Once again, American Science & Engineering
- Revenue grew 53%, to $65.3 million.
- Gross margin topped 44%, far exceeding what X-ray rivals L-3
(NYSE:LLL)and OSI Systems (NASDAQ:OSIS)earn. It even trumped General Electric (NYSE:GE), which competes with AS&E in the bomb-detection space.
- Profits leapt 163%, to $1.13 per share.
As if that weren't enough, free cash flow swelled even faster than the "net earnings" reported under GAAP. Year to date, cash flows are up 72% to $18.2 million, meaning that fully 90% of AS&E's accounting profits are now backed up by cold, hard cash profit. Nice -- but not unexpected. After all, Q3 accounts receivable rose only 16%, and inventories 14% -- both far slower than sales growth. As a result, AS&E is tying up very little cash, and it remains able to convert sales to free cash flows with alacrity.
And yet ...
With all this good news to boast about, a Fool has to wonder: Why is the stock down 1% today? Is it the same general market malaise that's dragged defense heavyweights like General Dynamics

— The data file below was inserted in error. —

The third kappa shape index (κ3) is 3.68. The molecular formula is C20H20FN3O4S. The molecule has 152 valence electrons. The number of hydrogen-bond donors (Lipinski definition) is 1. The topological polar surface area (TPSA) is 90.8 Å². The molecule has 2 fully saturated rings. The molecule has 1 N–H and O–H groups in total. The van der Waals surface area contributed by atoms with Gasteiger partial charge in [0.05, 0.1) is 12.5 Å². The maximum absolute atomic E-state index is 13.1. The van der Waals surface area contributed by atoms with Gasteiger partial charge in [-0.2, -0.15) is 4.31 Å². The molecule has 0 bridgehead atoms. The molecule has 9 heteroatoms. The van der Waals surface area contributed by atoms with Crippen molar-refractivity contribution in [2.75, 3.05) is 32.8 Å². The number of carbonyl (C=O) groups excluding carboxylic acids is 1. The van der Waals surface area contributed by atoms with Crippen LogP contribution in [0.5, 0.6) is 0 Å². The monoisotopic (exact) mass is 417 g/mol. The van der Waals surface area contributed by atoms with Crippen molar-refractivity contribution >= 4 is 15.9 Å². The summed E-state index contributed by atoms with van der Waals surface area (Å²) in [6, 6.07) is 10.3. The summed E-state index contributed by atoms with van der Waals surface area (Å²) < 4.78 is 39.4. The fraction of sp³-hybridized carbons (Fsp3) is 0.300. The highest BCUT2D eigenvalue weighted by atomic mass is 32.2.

I think it is -- though perhaps no cause for panic just yet. CEO Anthony Fabiano tells us all the time how his company's earnings are "lumpy," and it looks to me like we're headed for a few more bumps on AS&E's growth trail. The company booked only $21.5 million in new business in Q3, barely one-third of what went out the door in fulfilled orders booked as revenue. Meanwhile, backlog stands 22% higher than it did at this time last year. In short, AS&E is finishing up its existing work faster than it's bringing in new business.
Although the company has more than $153 million in backlogged work today, that's good for only about three quarters' worth of future toil. To maintain its momentum, management needs to start signing new orders.
Wall Street, all too familiar with AS&E's history of lumpiness, greatly doubts that the company will maintain last quarter's triple-digit growth pace. To the contrary, analysts predict only 13% annual long-term profits growth. With the stock trading today for a price-to-free cash flow ratio of about 23, that doesn't leave us a real big margin of safety.
And that, Fools, is why the stock's stuck in neutral today.
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